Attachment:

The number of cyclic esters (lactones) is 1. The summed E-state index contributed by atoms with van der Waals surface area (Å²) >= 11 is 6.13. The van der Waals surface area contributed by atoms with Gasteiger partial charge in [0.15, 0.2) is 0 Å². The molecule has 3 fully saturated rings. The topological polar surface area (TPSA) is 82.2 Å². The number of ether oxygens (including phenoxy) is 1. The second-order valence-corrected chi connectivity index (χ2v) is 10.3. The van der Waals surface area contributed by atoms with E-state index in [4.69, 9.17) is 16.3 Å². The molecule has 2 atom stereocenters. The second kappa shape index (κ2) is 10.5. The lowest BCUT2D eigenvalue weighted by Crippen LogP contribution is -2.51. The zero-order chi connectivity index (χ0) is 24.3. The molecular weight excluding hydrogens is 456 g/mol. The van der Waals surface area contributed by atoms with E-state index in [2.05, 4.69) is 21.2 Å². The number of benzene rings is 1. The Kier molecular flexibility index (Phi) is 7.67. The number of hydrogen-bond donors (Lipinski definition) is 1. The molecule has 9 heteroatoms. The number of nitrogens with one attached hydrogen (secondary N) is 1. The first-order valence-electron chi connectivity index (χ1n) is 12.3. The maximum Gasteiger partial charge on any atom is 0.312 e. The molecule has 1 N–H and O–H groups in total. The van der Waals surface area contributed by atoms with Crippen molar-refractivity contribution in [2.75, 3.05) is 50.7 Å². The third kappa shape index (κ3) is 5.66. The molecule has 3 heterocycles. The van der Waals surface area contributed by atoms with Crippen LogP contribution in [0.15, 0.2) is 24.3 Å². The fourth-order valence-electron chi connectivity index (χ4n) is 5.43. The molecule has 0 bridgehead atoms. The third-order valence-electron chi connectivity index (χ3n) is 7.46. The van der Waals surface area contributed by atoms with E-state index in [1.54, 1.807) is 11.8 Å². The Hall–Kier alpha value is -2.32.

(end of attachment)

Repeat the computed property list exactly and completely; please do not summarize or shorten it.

The number of cyclic esters (lactones) is 1. The summed E-state index contributed by atoms with van der Waals surface area (Å²) >= 11 is 6.13. The van der Waals surface area contributed by atoms with Gasteiger partial charge in [0.15, 0.2) is 0 Å². The molecule has 3 fully saturated rings. The topological polar surface area (TPSA) is 82.2 Å². The number of ether oxygens (including phenoxy) is 1. The second-order valence-corrected chi connectivity index (χ2v) is 10.3. The van der Waals surface area contributed by atoms with E-state index in [4.69, 9.17) is 16.3 Å². The molecule has 2 atom stereocenters. The second kappa shape index (κ2) is 10.5. The lowest BCUT2D eigenvalue weighted by Crippen LogP contribution is -2.51. The zero-order chi connectivity index (χ0) is 24.3. The molecular weight excluding hydrogens is 456 g/mol. The van der Waals surface area contributed by atoms with E-state index in [2.05, 4.69) is 21.2 Å². The number of benzene rings is 1. The Kier molecular flexibility index (Phi) is 7.67. The number of hydrogen-bond donors (Lipinski definition) is 1. The molecule has 9 heteroatoms. The number of nitrogens with one attached hydrogen (secondary N) is 1. The first-order valence-electron chi connectivity index (χ1n) is 12.3. The maximum Gasteiger partial charge on any atom is 0.312 e. The molecule has 1 N–H and O–H groups in total. The van der Waals surface area contributed by atoms with Crippen molar-refractivity contribution in [2.75, 3.05) is 50.7 Å². The third kappa shape index (κ3) is 5.66. The molecule has 3 heterocycles. The van der Waals surface area contributed by atoms with Crippen LogP contribution in [0.15, 0.2) is 24.3 Å². The fourth-order valence-electron chi connectivity index (χ4n) is 5.43. The molecule has 0 bridgehead atoms. The third-order valence-electron chi connectivity index (χ3n) is 7.46. The van der Waals surface area contributed by atoms with E-state index in [1.54, 1.807) is 11.8 Å². The Hall–Kier alpha value is -2.32.